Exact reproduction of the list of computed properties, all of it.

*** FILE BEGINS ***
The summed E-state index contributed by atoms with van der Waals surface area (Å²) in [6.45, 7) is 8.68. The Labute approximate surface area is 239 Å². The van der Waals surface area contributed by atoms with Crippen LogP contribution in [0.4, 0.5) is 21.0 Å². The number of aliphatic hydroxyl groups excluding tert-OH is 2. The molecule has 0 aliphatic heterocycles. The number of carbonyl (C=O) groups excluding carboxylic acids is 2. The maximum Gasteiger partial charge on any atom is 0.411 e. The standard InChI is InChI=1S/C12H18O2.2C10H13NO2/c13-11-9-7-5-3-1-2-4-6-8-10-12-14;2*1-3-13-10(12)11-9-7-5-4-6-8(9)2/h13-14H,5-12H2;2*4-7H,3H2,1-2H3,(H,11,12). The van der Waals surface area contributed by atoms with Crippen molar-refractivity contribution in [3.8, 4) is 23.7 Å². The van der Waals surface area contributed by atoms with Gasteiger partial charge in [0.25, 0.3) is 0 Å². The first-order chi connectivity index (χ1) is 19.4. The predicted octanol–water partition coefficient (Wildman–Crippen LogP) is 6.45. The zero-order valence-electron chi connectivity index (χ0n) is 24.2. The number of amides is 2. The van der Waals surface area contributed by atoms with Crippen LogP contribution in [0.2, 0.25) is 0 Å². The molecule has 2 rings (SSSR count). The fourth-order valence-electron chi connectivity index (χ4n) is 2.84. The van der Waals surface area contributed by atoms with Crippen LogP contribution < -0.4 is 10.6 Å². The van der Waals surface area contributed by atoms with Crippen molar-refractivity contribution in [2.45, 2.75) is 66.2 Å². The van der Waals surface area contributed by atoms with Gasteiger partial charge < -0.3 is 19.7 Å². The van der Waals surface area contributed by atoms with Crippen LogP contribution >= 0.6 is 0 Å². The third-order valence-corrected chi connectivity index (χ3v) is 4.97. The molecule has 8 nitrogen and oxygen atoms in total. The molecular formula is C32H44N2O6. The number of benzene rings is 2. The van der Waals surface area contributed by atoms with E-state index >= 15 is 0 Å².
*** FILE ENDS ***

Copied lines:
The summed E-state index contributed by atoms with van der Waals surface area (Å²) in [6.45, 7) is 8.68. The Labute approximate surface area is 239 Å². The van der Waals surface area contributed by atoms with Crippen LogP contribution in [0.4, 0.5) is 21.0 Å². The number of aliphatic hydroxyl groups excluding tert-OH is 2. The molecule has 0 aliphatic heterocycles. The number of carbonyl (C=O) groups excluding carboxylic acids is 2. The maximum Gasteiger partial charge on any atom is 0.411 e. The standard InChI is InChI=1S/C12H18O2.2C10H13NO2/c13-11-9-7-5-3-1-2-4-6-8-10-12-14;2*1-3-13-10(12)11-9-7-5-4-6-8(9)2/h13-14H,5-12H2;2*4-7H,3H2,1-2H3,(H,11,12). The van der Waals surface area contributed by atoms with Crippen molar-refractivity contribution in [3.8, 4) is 23.7 Å². The van der Waals surface area contributed by atoms with Gasteiger partial charge in [0.25, 0.3) is 0 Å². The first-order chi connectivity index (χ1) is 19.4. The predicted octanol–water partition coefficient (Wildman–Crippen LogP) is 6.45. The zero-order valence-electron chi connectivity index (χ0n) is 24.2. The number of amides is 2. The van der Waals surface area contributed by atoms with Crippen LogP contribution in [0.2, 0.25) is 0 Å². The molecule has 2 rings (SSSR count). The fourth-order valence-electron chi connectivity index (χ4n) is 2.84. The van der Waals surface area contributed by atoms with Crippen LogP contribution < -0.4 is 10.6 Å². The van der Waals surface area contributed by atoms with Crippen molar-refractivity contribution in [2.45, 2.75) is 66.2 Å². The van der Waals surface area contributed by atoms with Gasteiger partial charge < -0.3 is 19.7 Å². The van der Waals surface area contributed by atoms with Crippen LogP contribution >= 0.6 is 0 Å². The third-order valence-corrected chi connectivity index (χ3v) is 4.97. The molecule has 8 nitrogen and oxygen atoms in total. The molecular formula is C32H44N2O6. The number of benzene rings is 2. The van der Waals surface area contributed by atoms with E-state index >= 15 is 0 Å².